Various fields and actors have picked up the notion of ‘performativity’ as a subject for attempted deciphering, including architecture. The reiterations of the term in relation to architecture have, however, usually been complicit in reducing performativity to a phenomenological ‘effect’ on the subject/user. This is an approach that re-actualizes the status of the subject in relation to architecture, but that in insisting on a trans-historical relationship between the two falls short of any critical investigation of the processes that shape this very subjectivity (and its relationship to architecture) in the first place. A critical response to how performativity translates to architecture is thus still called for.
One of the ambitions of this thesis is thus to identify the various specters of performativity, and how these can be understood in relation to the production and reception of architecture. Trying to rephrase the discourse on ‘performative architecture’ from an insular relation between architecture and user, I will attempt to formulate the parameters through which performativity can be applied as a productive terminology and apparatus for interpretation and analysis in relation to the field of architecture and architectural discourse.
“We should have to study not only the history of space, but also the history of representations, along with that of their relationships—with each other, with practice, and with ideology” argued Henri Lefebvre in his seminal book The Production of Space, and it is under such premise, that this investigation takes its foundational stance. In a contemporary society in which we are bombarded with information and visual representations of events such as the war on terror, natural disasters, new state formations, and other such events, the architect has been called upon to be an active participant in the social and political reinvention and “projection” of the world; but how are such “projections” and more often representations, responding to the immediacies of everyday life and represented/re-presented to a public? .The thesis will use as a resource, the four institutions listed below and the mentioned competition/exhibitions/archive and the works that were associated with such, to investigate above mentioned idea of representation in contrast and in conjunction to its re-presentation.
-MOMA: Small Scale Big Change - CCA: ACTION competition and exhibition -Storefront for Art and Architecture: Call for entry- Strategies for Public Occupation -Creative Time-Living as Form: Archive for Socially Engaged Practices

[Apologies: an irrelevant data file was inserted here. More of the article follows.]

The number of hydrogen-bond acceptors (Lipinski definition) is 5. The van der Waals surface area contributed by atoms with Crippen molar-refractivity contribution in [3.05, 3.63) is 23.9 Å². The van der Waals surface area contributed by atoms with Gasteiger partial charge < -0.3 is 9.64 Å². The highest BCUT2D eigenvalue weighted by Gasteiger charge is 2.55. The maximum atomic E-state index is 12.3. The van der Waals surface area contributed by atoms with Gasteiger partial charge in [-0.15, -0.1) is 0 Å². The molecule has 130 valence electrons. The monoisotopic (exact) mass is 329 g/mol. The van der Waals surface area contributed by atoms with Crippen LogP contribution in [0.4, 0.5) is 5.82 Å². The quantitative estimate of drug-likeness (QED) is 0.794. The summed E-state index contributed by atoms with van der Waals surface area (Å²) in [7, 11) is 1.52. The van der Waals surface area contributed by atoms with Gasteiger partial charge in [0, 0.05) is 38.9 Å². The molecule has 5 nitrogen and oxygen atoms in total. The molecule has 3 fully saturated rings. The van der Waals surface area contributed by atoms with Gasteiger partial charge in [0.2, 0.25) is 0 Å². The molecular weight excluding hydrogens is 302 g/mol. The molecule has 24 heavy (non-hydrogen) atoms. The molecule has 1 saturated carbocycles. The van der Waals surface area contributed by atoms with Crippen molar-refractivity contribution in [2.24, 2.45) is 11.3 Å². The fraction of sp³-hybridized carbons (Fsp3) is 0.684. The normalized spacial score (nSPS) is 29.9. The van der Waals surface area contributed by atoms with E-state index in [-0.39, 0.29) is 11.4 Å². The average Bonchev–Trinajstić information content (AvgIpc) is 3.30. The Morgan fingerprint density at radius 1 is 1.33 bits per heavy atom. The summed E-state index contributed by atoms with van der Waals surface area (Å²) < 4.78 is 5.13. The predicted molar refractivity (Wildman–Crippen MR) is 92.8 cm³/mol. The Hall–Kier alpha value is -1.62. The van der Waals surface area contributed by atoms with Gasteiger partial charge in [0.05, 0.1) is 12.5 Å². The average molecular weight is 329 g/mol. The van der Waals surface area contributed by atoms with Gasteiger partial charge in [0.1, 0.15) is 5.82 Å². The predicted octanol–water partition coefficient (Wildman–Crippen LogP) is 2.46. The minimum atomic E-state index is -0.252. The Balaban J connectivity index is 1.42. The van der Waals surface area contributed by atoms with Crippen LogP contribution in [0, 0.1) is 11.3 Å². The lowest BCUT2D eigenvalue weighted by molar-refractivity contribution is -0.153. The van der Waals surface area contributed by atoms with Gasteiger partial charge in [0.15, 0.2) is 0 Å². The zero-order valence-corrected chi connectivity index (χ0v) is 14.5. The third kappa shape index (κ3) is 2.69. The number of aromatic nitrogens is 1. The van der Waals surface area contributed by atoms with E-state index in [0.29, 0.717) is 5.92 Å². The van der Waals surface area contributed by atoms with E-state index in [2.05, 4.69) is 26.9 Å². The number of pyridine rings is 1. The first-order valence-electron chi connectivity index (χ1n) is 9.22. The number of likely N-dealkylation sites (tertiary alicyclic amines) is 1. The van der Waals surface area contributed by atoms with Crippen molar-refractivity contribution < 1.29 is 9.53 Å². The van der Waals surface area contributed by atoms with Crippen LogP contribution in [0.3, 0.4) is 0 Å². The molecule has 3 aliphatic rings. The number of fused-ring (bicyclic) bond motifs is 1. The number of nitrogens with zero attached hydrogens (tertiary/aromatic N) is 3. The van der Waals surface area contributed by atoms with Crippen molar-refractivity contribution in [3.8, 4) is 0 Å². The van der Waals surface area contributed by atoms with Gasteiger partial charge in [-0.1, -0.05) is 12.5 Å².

The investigation will culminate in the production of an “exhibition”; one that as Robin Evans argues, will aspire to not simply present an expose of the findings of an investigation in the form of “image”, but rather utilize them explore the re-presentational act of the exhibition within the architectural/public/ social space it would appropriate
The research comprises a historic study on the conformation of public support structures for design disciplines in the US.
It focuses on the processes of formation, development and dismantling of the National Endowment for the Arts, over its 45 years of existence, through the analysis of a series of institutions, programs, organizations and projects related to its different developmental stages and politic administrations.
As conceptual practices of design disciplines inhabit an institutional framework strongly defined by cultural and economic policies, the thesis states that through the historic analysis of support structures for design and architecture, is possible to recognize and characterize different modes in which design and architecture relates with policies and politics.
Furthermore, since the processes of formation, consolidation and dismantling of the NEA design programs express the history of how a Neoliberal State defines and uses policies to support design projects as cultural industries, the research hypothesis states that the study of the American experience on the definition and development of public policies for design is a keystone for the enunciation and implementation of public policies for design in developing countries based on a Neoliberal State.
In order to explore this hypothesis, an historical approach is build towards the development of design programs developed by the public sector in conjunction with private and third sector agents in the US. After its analysis through a series of case studies, the research aims to enunciate a set of models for institutional development. Models intended to be considered in further developments of institutional frameworks, institutions, organizations and programs devoted to the support of design disciplines in Neoliberal States of developing countries.